…The estimate of 30,000 to 50,000 people being held in forced labor in the United States for purposes of sexual exploitation was arrived at in this way: firstly, we used the State Department’s estimate of 18,000 to 20,000 people being trafficked into the US each year. (Admittedly, the State Department has not explained the methodology by which they arrived at this estimate, so we use it in the hope that they will soon make their research methods clear.) Secondly, we adjusted this estimate according to two surveys we have recently conducted. The first survey was of all media reports of trafficking cases in the US over the past four years. These reports covered 136 separate cases of forced labor, 109 of which noted the number trafficked totaling 5,455 individuals. As with most crimes, the number of known and reported cases is a fraction of the actual number of cases occurring. To the best of our understanding the proportion of known to actual cases for human trafficking is low. In this survey 44.2% of cases involved forced labor in prostitution and 5.4% involved the sexual abuse of children, totaling 49.6%. As this is a rough estimate I rounded this up to 50%. In a second survey of forty-nine service provider agencies in the United States that had worked with trafficked persons, we asked how long each trafficked person they had worked with had been held in forced labor. The minimum reported time was one month, the maximum was 30 years. The majority of cases clustered between three years and five years.
So, if 9,000 to 10,000 of the people trafficked into the US each year will be enslaved for sexual exploitation (50% of 18-20,000), and they are likely to remain in that situation for three to five years, then the number of people enslaved for sexual exploitation at any one time in the US could be between 27,000 and 50,000 people. Since a number of people working in the area of human trafficking have stated that they believe the State Department’s estimate is low, I chose to make our estimate based on the upper end of the State Department figure, thus giving an estimate of 30,000 to 50,000.
Savor the number-crunchy goodness for a moment and let it sink in. Bales starts with an “estimate” of unknown derivation, “adjusts” it by a factor based on media reports (which often repeat each other and obviously increase dramatically during a moral panic), presumes without evidence that the proportion of reports to actual incidents is low, multiplies the result by guesses from prohibitionists with an anti-whore agenda, then rounds up. When I made my own estimate of the number of US prostitutes I used solid data from a methodologically-sound survey, and cross-checked it via another widely accepted study; the results are both credible and jibe with figures extrapolated from historical data. Bales’ results, on the other hand, bear as much resemblance to the source data as the end product of the digestive process bears to the food which goes in the other end…and that was already nasty to begin with. Worst of all, Bales’ method is specifically designed to produce ever-increasing results: wildly-exaggerated “estimates” fuel the hysteria, which in turn generates more media reports, which dramatically increases the “adjustment factor”, thus generating ever-higher “estimates” which ratchet up the hysteria…and so on and on, ad nauseam. The current claim surpasses the population of Australia by a comfortable margin; by the time the hysteria collapses it will probably exceed that of the United Kingdom.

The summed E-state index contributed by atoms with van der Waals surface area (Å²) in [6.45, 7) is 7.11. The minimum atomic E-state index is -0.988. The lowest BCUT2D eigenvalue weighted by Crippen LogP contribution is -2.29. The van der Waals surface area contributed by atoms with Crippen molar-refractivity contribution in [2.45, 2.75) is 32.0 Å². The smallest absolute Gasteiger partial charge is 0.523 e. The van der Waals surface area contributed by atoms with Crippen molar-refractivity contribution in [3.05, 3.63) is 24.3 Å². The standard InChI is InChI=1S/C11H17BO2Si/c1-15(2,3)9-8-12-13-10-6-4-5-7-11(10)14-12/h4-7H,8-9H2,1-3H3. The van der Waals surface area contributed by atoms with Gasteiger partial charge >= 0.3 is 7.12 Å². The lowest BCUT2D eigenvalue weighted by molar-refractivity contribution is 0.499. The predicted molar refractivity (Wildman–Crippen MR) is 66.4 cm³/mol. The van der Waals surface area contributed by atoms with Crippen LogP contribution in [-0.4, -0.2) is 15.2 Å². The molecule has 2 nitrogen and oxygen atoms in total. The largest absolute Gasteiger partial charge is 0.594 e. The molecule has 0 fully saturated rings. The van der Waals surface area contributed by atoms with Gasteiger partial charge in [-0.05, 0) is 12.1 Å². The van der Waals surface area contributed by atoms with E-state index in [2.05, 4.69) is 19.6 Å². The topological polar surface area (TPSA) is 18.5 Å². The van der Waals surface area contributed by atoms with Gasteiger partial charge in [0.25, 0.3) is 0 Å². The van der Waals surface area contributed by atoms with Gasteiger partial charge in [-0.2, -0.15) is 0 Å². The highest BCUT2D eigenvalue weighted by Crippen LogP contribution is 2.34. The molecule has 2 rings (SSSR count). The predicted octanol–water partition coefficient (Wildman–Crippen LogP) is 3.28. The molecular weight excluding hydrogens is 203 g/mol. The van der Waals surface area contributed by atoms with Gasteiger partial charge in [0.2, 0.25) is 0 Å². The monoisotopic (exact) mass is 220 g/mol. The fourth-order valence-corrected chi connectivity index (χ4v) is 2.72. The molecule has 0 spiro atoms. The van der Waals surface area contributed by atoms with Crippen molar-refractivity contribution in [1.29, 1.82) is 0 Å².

In any moral panic, the yellow press and those who stand to profit from the hysteria (politicians, government and groups selling a “solution” to the nonexistent “crisis”) have a mutually-reinforcing relationship. But not all press is sensationalistic, and even in the midst of hysteria there are always a few reporters like Shafer and Jerry Markon of the Washington Post who are willing to tell the truth. That number inevitably grows larger with time; like any other fad a moral panic is unsustainable because its unchecked growth eventually exhausts the credulity of even the most gullible, at which point the politicians switch to a new hobby-horse, the employees of dozens of NGOs have to get real jobs and the public has to find some new lie to believe in.